Monday, April 5, 2010

Monday Ministry Musing: Packing the Pews on Easter

Let’s do a little though experiment.  A somewhat large church almost tripled its attendance yesterday for Easter services.  The entire congregation worked together to invite people to the Easter service.  They came.  The church had to seat people in the lobby it was so jam packed.  Success? 

Some of my readers will be astute enough to ask, “what did they use to get these people”?  Certainly if they used some sort of sinful practice or watered down the gospel then it was not a success.  But if they did not do anything innately sinful and they preached the gospel then I think we can say that it was a success.

Here is where I might surprise you.  I don’t think the key issue is what they used to reach people.  The whole philosophy is what is messed up.  When a local gathering makes their Lord’s day meeting primarily about the evangelization of the unbeliever instead of the edification of the body through the worship of her Head, a subtle and dangerous shift takes place.  The church becomes primarily about man instead of God. 

It is often advised of a church to ask this question of its worship service: “What would an unbeliever think if he/she were attending”?  That is a good question, but the better question is this: “What does God think, as He is attending”?  Do you see the shift?  Rather than asking questions that can only be answered through Scripture we are now answering questions that can be answered through an opinion poll.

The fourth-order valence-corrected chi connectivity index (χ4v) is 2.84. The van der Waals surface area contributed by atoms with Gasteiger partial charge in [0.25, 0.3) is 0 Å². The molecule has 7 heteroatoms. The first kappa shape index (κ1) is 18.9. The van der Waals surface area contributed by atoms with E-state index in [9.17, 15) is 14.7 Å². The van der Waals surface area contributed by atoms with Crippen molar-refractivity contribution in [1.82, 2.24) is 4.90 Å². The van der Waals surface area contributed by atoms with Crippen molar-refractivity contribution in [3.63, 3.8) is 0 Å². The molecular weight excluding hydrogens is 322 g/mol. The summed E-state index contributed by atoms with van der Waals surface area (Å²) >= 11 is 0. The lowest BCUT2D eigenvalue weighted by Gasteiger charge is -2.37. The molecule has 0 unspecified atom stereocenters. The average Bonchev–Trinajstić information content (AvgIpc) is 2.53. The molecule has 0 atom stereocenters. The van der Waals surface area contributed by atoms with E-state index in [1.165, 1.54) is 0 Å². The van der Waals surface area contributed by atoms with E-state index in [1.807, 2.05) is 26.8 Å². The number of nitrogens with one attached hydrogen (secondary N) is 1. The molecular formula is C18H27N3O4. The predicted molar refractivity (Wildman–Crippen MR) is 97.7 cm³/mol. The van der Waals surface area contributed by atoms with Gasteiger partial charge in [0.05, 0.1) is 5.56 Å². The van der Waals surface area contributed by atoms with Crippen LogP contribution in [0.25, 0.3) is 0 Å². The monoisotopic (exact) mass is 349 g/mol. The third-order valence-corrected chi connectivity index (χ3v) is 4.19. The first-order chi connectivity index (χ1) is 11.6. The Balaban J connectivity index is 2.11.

The issue here is not whether or not the church should be concerned with reaching the lost.  The Great Commission is not optional.  If the church is not concerned with spreading the glory of God to the nations then it should just close its doors.  It is barely a church in any meaningful sense of the word.  The question that I am considering is not whether we should be passionate about reaching unbelievers.  My question is, what should the church look like to an unbeliever on a Sunday morning?  Should it be a catering church—primarily for the unbeliever, or should it be a comprehensible—primarily for the believer, but understandable to the unbeliever?

More tomorrow…

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